That was the collective reaction of defensive coordinators around the NFL when the New England Patriots' offense rolled in their preseason opener against the Philadelphia Eagles. Of course, preseason performances are not always reliable indicators of regular-season production, but the flawless execution by the Patriots' starters suggested that New England's offense will remain one of the NFL's most explosive units in 2013 -- despite missing the services of Wes Welker, Brandon Lloyd, Aaron Hernandez and possibly Rob Gronkowski heading into the regular season.
Although the Patriots' offense might lack the sizzle of previous editions, a revamped approach built around a power running game and a diversified passing attack -- with a few surprises -- could produce better results in 2013. Here are three reasons why:
1) Tom Brady has a history of thriving with no-names.
With his championship pedigree and winning ways, Brady might be the best quarterback in NFL history. He's claimed three Super Bowl rings in his 13-year career while boasting a .777 regular-season winning percentage, the best of the Super Bowl era. Additionally, he's won a record 17 playoff games, while his 42 career playoff touchdown passes leave him behind just Joe Montana and Brett Favre.
While most associate Brady's recent success with a star-studded supporting cast that has included players like Welker, Gronkowski, Hernandez and Randy Moss, the two-time league MVP has truly been at his best when surrounded by unknowns on the perimeter. Consider that Brady reeled off a 10-0 playoff record and won three Super Bowl championships with the likes of David Givens, David Patten, Troy Brown and Deion Branch snagging passes all over the field. Not to discredit the solid careers of the aforementioned players, but few would call them elite based on their individual talents and skills. In fact, it's possible that stars like Welker, Gronkowski, Hernandez and even Moss were transformed and lifted by Brady's incredibly efficient play from the pocket.
Of course, that notion will certainly make some Brady haters roll their eyes in disgust, but it can be quickly validated by taking a look at the careers of each guy before and after joining the Patriots. Such an exercise should serve as a stark reminder that Brady can make those around him better with his collection of passing skills within the Patriots' multi-faceted offensive system.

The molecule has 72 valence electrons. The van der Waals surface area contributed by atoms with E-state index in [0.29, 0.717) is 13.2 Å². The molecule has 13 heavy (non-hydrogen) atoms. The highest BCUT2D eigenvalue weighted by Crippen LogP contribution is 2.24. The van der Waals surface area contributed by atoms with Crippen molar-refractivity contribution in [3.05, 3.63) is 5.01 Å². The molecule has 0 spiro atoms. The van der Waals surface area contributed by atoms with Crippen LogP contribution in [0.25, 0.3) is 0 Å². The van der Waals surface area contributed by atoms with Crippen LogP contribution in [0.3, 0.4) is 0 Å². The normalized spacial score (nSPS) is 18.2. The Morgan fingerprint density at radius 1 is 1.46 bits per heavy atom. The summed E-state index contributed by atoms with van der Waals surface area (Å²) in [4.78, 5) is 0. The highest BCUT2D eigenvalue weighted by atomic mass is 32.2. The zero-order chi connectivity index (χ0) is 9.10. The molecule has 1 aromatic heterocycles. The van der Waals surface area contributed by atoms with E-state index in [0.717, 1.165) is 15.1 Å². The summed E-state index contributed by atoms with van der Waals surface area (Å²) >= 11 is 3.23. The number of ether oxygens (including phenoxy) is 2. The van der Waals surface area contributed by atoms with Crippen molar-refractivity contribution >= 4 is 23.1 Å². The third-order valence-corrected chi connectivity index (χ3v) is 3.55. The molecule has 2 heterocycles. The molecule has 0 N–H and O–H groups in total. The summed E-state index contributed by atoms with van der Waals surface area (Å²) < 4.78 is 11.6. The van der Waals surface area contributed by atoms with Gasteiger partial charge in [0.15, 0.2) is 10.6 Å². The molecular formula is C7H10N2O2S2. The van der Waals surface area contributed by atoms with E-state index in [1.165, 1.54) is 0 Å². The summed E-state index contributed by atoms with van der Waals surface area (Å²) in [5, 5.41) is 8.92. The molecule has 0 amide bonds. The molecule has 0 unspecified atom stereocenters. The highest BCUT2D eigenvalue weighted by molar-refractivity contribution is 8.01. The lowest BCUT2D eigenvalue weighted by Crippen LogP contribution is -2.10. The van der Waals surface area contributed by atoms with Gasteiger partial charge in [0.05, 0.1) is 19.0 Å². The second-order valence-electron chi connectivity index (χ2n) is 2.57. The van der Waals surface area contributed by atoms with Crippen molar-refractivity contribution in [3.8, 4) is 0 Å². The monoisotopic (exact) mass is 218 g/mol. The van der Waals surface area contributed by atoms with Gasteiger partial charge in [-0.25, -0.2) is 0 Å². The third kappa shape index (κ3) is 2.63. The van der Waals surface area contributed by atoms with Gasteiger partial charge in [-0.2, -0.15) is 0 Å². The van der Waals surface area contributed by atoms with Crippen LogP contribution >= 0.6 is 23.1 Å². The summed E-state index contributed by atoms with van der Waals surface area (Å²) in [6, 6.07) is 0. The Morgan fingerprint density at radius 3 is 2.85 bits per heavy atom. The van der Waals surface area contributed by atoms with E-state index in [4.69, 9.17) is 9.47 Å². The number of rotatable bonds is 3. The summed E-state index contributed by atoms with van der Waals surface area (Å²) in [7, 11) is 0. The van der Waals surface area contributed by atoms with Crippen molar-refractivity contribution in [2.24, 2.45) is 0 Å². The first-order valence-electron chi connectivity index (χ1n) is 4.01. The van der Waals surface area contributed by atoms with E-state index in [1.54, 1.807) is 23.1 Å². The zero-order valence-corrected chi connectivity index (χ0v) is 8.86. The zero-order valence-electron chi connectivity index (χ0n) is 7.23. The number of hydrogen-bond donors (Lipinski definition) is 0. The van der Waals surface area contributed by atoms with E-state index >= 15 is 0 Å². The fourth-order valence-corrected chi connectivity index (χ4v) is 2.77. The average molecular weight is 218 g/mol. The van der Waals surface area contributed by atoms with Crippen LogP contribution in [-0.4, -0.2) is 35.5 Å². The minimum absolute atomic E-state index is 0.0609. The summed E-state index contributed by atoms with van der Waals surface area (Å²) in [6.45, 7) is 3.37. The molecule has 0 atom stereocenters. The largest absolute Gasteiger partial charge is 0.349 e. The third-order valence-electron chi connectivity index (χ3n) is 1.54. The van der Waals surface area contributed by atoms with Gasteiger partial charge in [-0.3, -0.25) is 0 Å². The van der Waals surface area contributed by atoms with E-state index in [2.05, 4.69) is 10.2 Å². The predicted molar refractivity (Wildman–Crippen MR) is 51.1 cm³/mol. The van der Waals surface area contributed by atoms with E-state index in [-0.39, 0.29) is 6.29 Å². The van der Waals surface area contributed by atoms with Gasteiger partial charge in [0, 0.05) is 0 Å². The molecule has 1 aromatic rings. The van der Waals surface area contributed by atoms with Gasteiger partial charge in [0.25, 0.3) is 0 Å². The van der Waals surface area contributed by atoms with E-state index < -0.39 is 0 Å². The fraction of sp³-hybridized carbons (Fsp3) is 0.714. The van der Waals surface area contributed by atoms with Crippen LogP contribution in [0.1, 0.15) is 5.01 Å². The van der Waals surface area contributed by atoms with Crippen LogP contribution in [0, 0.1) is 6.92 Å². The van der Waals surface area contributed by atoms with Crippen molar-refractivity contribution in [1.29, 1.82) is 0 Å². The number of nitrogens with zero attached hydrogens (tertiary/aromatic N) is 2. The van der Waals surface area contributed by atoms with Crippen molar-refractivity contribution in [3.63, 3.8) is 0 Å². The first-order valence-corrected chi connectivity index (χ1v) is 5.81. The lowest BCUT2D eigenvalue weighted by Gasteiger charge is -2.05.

Reviewing film of the preseason opener against Philadelphia, I saw Brady at his best, displaying superb anticipation and timing while leading his receivers into open areas. Additionally, he continued to showcase the deadly accuracy and ball placement that makes him nearly indefensible.
The Patriots accentuated those strengths with a diverse aerial attack that featured a series of dink-and-dunk passes out of spread formations, complemented by a handful of vertical throws off play-action fakes from run-heavy looks. This is nothing new for the Patriots, but the seamless transition between the different approaches promises to pose problems for opposing defenses, particularly when Brady has New England operating at warp speed.
Take Brady's 13-yard touchdown pass to Shane Vereen on Friday. The clever utilization of an empty formation triggered a mismatch on the perimeter. By positioning Vereen on the outside of a spread formation, the Patriots made it easy for Brady to diagnose the coverage, identify potential blitzers and find a mismatch downfield. When Eagles linebacker Mychal Kendricks matched up with Vereen in a cocked position (as illustrated in the screengrab below), indicating man coverage, Brady knew he would have a big-play opportunity on the outside.
Utilizing a deceptive vertical passing game from run-heavy formations is a sensible approach for a team with unproven receivers. Aligning in tight formations with multiple tight ends on the field can force opponents into single-high coverage (eight-man fronts), reducing the amount of bump-and-run coverage receivers will face on the outside. Additionally, the deft ball handling of Brady and his running backs will lure linebackers to the line of scrimmage, leaving huge voids between the hashes.